A few weeks ago we discussed Google’s plan to digitally scan large portions of some of the most prestigious library inventories in order to make those texts searchable and available online. This does seem to increase access to some important literary works and information, but the limiting factor would still be online access itself. While it seems like everyone is online these days, there are still a lot of people who don’t have internet access and many who do often rely on computers in public libraries, schools or community centers.
Around the same time Google made its announcement, the town of Salinas, California — birthplace of John Steinbeck — announced that its three libraries are forced to close due to budget cuts and a slow local economy. Since this news was first reported, there have been many editorials and commentaries around the world noting the irony and expressing outrage at this decision to shutter libraries in a town that gave us a literary giant like Steinbeck. It would be easy to join in and judge the political process and budget decisions that resulted in this blow to the community. It might be easy to blame the voters and citizens of Salinas as well, but unfortunately this is a trend in many smaller towns and communities. Many libraries and public organizations have had to reduce their hours and cut the amount of services they offer to survive at all. To focus on the problem in Salinas alone would be ignoring a larger issue.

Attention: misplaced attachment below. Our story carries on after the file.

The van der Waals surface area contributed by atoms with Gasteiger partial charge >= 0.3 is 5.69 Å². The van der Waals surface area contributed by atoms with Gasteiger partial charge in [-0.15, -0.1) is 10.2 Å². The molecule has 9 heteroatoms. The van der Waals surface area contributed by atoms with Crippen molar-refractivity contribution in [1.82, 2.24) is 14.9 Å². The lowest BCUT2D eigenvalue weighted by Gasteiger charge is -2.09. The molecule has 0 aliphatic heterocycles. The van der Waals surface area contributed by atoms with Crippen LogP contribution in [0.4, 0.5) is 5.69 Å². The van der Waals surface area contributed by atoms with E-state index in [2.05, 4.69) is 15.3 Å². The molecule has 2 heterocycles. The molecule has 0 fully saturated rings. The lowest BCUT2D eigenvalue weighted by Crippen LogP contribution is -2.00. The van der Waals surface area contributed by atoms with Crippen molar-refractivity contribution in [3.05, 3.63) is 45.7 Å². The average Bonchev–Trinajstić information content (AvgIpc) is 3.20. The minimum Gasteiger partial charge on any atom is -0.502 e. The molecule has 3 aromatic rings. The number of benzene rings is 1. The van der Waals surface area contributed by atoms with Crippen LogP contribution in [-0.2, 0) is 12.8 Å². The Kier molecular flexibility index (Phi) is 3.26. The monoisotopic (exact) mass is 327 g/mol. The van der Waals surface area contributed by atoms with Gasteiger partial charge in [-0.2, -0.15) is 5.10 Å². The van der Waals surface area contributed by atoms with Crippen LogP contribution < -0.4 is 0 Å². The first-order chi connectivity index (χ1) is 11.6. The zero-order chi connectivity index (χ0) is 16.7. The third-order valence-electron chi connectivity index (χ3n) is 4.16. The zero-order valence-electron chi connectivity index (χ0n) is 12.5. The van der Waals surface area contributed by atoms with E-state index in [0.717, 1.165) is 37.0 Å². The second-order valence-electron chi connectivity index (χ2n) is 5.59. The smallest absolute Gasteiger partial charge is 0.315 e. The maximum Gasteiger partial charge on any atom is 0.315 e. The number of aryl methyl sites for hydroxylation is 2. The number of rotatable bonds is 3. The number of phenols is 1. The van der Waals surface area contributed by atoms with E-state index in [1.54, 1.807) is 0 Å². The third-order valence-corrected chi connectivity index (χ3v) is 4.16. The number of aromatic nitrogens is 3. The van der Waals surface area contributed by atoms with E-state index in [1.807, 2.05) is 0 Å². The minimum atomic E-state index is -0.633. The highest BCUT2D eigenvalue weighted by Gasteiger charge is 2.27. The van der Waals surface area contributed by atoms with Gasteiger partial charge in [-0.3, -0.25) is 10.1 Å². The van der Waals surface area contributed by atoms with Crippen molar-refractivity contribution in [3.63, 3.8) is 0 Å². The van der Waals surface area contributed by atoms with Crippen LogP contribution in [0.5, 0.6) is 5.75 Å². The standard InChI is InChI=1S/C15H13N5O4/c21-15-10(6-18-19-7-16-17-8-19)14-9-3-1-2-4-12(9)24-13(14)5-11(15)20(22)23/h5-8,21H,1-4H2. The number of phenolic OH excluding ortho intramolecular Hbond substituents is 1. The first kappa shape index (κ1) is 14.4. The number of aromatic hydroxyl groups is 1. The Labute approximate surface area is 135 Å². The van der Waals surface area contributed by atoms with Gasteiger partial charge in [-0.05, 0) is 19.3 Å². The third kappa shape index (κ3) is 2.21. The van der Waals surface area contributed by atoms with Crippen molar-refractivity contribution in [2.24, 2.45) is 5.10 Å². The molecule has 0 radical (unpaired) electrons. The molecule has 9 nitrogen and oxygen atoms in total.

What importance do we place on literature, literacy and information in our society? Both locally and as a whole — we talk the talk, but are we walking the walk? As members of LitKicks, we obviously give a great measure of importance to this part of life, however many of us have probably been very fortunate to have access to education, mentors and friends who have passed along a love for reading and knowledge — not to mention access to the vast amounts of information now available online. In promoting literacy and knowledge, where does the responsibility lie? Solely with governmental and public organizations? Private initiatives and charities? Individual contributions and volunteers? What do you think about these issues? What is the situation in your local community — are there resources available for everyone? Do you use the libraries and resources in your town? Do you support them?
I think we all hold a stake in the literacy of society — not only for ourselves and our children, but for better communities and environments where we live. It could be seen as just a small thing, yet such a small thing can have big consequences.